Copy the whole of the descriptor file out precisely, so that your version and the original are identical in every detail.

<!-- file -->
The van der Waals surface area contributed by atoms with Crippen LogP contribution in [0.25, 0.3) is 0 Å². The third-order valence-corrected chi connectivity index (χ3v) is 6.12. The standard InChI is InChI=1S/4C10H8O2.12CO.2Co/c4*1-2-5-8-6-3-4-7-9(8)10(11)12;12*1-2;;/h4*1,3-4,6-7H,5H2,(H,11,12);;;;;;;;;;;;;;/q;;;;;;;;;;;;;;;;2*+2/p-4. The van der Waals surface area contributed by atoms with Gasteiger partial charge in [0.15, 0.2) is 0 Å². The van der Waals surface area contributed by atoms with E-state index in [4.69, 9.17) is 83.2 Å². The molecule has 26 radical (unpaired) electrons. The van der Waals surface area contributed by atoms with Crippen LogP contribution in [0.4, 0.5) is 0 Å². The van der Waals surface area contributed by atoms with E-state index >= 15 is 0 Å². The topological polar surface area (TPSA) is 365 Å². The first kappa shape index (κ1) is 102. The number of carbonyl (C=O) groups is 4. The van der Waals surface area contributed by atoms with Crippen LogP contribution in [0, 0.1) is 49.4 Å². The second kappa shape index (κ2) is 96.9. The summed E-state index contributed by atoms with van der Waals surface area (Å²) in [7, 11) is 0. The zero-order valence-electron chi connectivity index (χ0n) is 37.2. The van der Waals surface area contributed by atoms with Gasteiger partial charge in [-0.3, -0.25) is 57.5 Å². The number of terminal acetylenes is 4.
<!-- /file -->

The van der Waals surface area contributed by atoms with Crippen LogP contribution in [0.25, 0.3) is 0 Å². The third-order valence-corrected chi connectivity index (χ3v) is 6.12. The standard InChI is InChI=1S/4C10H8O2.12CO.2Co/c4*1-2-5-8-6-3-4-7-9(8)10(11)12;12*1-2;;/h4*1,3-4,6-7H,5H2,(H,11,12);;;;;;;;;;;;;;/q;;;;;;;;;;;;;;;;2*+2/p-4. The van der Waals surface area contributed by atoms with Gasteiger partial charge in [0.15, 0.2) is 0 Å². The van der Waals surface area contributed by atoms with E-state index in [4.69, 9.17) is 83.2 Å². The molecule has 26 radical (unpaired) electrons. The van der Waals surface area contributed by atoms with Crippen LogP contribution in [0.4, 0.5) is 0 Å². The van der Waals surface area contributed by atoms with E-state index >= 15 is 0 Å². The topological polar surface area (TPSA) is 365 Å². The first kappa shape index (κ1) is 102. The number of carbonyl (C=O) groups is 4. The van der Waals surface area contributed by atoms with Crippen LogP contribution in [0, 0.1) is 49.4 Å². The second kappa shape index (κ2) is 96.9. The summed E-state index contributed by atoms with van der Waals surface area (Å²) in [7, 11) is 0. The zero-order valence-electron chi connectivity index (χ0n) is 37.2. The van der Waals surface area contributed by atoms with Gasteiger partial charge in [-0.3, -0.25) is 57.5 Å². The number of terminal acetylenes is 4.